Every job has its new piece of technology. The real asset that we Millennials have is that technology does not scare us. We are able to learn to use whatever is thrown at us at a much faster pace than most of our coworkers. Every time I’ve been thrown a new piece of technology or software I ‘ve found the world wide web to be extremely helpful in accelerating me through the learning curve. Resources like Youtube and Lynda.com can prove to be very valuable and I would encourage you to seek those resources to set yourself apart from the pack.


Managing People Part 2

Today’s blog post is a continuation of Sunday’s post where I provided tips on managing people. The two points I’ve covered so far are setting clear goals and expectations and showing patience and understanding. Today I’ll cover a few more things I’ve learned when it comes to people management.

Let people make mistakes

ID-100244674In the beginning of most people’s employment they make mistakes. Actually to be more accurate, throughout people’s employment they are going to make mistakes. At the end of the day the mistakes are part of the learning curve and are a cost of getting people up to speed. I have had jobs where every time I said or did something remotely different than how my supervisor would, the supervisor would immediately correct me (even if I was on the phone or in front of a large group of people). This made me nervous to ever make a mistake and took away any feeling of empowerment I could have had in the position. People are going to do and say things differently than you. They will even make mistakes. Let your people feel free to make mistakes and be themselves. At the end of the day people will wind up feeling supported and will enjoy their job if they feel empowered to make their own decisions. I’m not saying that you shouldn’t train people to do things a certain way. Training is extremely important, but it’s also important that after the training ends that you let people make mistakes. At the end of the day most mistakes won’t end the world or ruin your business – I promise!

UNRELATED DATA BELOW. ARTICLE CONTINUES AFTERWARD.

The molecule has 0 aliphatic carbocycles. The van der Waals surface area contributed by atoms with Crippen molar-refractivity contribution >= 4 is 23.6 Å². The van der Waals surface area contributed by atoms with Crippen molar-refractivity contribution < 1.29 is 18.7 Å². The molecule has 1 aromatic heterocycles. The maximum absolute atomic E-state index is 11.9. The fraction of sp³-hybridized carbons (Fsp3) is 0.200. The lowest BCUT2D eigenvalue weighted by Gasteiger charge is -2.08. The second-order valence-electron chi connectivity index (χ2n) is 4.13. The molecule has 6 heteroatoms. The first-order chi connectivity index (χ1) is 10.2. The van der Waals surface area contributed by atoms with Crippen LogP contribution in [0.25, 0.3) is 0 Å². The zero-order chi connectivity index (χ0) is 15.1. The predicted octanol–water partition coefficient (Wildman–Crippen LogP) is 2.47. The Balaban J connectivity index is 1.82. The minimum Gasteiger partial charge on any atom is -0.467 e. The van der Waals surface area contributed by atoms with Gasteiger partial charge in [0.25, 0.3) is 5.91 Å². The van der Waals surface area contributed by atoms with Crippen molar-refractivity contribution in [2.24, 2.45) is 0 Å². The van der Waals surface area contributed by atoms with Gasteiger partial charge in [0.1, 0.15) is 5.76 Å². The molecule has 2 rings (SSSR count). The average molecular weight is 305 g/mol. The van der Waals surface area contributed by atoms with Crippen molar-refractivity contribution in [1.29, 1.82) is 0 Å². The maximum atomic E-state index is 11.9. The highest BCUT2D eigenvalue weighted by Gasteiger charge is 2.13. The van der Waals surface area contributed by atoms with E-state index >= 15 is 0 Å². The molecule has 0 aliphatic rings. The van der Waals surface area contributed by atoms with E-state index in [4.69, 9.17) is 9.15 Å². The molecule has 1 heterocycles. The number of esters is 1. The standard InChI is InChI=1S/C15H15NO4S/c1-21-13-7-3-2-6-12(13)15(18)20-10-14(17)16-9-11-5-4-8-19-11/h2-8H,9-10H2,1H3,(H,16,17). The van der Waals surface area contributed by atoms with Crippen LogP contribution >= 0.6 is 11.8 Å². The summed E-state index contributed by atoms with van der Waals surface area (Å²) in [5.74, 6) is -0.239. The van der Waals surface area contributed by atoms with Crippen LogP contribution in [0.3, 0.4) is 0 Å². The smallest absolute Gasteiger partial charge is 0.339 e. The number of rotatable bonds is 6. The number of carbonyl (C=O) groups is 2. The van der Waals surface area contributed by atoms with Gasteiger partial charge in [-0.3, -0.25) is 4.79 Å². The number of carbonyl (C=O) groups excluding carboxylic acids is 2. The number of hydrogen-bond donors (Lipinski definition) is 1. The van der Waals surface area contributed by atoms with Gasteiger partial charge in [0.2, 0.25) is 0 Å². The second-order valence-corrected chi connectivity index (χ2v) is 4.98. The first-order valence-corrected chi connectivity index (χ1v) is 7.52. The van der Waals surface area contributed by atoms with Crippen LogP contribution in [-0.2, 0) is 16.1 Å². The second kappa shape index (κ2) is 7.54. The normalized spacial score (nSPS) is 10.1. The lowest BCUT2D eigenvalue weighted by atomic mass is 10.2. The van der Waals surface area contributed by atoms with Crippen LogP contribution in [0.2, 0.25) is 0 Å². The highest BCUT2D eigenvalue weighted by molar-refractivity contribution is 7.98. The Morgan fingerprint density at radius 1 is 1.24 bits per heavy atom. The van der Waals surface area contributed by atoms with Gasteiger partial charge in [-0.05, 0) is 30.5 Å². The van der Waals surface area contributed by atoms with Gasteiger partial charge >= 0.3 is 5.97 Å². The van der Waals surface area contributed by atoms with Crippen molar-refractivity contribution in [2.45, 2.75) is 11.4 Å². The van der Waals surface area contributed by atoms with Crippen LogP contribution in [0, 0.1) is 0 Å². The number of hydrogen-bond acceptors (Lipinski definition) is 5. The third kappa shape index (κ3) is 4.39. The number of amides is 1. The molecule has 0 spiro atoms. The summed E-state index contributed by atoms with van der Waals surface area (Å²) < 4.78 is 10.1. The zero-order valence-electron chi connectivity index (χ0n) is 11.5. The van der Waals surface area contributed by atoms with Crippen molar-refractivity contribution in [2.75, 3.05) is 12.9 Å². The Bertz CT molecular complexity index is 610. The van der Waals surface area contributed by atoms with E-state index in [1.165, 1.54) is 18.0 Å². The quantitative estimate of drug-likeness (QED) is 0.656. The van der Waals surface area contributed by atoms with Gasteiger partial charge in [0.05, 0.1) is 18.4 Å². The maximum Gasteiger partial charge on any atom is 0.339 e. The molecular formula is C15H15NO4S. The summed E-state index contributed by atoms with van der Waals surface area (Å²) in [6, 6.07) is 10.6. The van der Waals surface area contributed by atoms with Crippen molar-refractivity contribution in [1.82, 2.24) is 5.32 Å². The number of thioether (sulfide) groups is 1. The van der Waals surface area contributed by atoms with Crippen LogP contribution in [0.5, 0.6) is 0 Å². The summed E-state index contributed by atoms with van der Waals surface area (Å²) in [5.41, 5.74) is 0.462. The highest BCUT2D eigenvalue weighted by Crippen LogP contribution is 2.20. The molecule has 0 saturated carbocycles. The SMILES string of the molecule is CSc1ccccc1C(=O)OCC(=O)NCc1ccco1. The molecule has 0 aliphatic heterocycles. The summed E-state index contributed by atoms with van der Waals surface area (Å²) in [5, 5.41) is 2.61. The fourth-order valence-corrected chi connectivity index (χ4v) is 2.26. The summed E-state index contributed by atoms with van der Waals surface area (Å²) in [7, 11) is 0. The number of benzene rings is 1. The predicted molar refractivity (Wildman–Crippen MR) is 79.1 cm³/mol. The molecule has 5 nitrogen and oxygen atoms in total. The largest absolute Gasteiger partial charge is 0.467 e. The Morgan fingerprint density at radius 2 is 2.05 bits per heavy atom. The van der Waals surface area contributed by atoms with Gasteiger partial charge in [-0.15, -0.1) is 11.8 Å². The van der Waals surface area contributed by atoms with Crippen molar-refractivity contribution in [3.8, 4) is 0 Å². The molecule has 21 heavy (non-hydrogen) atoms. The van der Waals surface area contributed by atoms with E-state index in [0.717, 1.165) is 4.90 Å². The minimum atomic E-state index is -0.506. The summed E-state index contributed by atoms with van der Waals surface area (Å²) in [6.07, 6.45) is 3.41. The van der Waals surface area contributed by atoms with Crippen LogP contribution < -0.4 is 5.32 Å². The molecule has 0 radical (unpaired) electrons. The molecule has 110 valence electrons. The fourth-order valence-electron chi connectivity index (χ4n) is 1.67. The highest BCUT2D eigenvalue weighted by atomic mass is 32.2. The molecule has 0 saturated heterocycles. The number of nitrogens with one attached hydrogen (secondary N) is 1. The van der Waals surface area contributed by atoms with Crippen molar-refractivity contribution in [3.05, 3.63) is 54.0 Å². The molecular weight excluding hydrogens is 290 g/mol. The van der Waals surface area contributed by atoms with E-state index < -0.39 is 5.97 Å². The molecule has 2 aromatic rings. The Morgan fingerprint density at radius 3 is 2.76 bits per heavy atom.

Speak up when the mistakes are big

While this seems like it might be going against my above point it’s an important point to note. If an employee makes a really big mistake, don’t be scared to speak up and point it out. It’s your job as a supervisor to manage situations. It is important to set clear goals and expectations and clearly define the line. You can (and should) have a calm tone, but it’s important to make your point. This point is tough to clearly lay out but in general if you remain calm and explain the reasoning behind the scenario not being acceptable it’ll usually go over better than you expect.

Understand that you are a resource

There’s usually a reason why you were hired or were moved to a management role. It’s because somebody thought you had the knowledge and resources to heard cats. Well to be more serious, somebody thought that you had the skills to help people and the company achieve their goals. Take it as a compliment and know that you hold the key to people’s success. This means that you need to be a resource when people need more information and you need to help guide the work forward. You need to understand that managing people takes time and you need to be willing to give your time (and patience and understanding).

Those are the points I have for now. Please feel free to comment below with your feedback. As I mentioned in last week’s post these thoughts have come about because of past experiences and are in no way the end all way to handle people management. But in general, I hope you find the information helpful.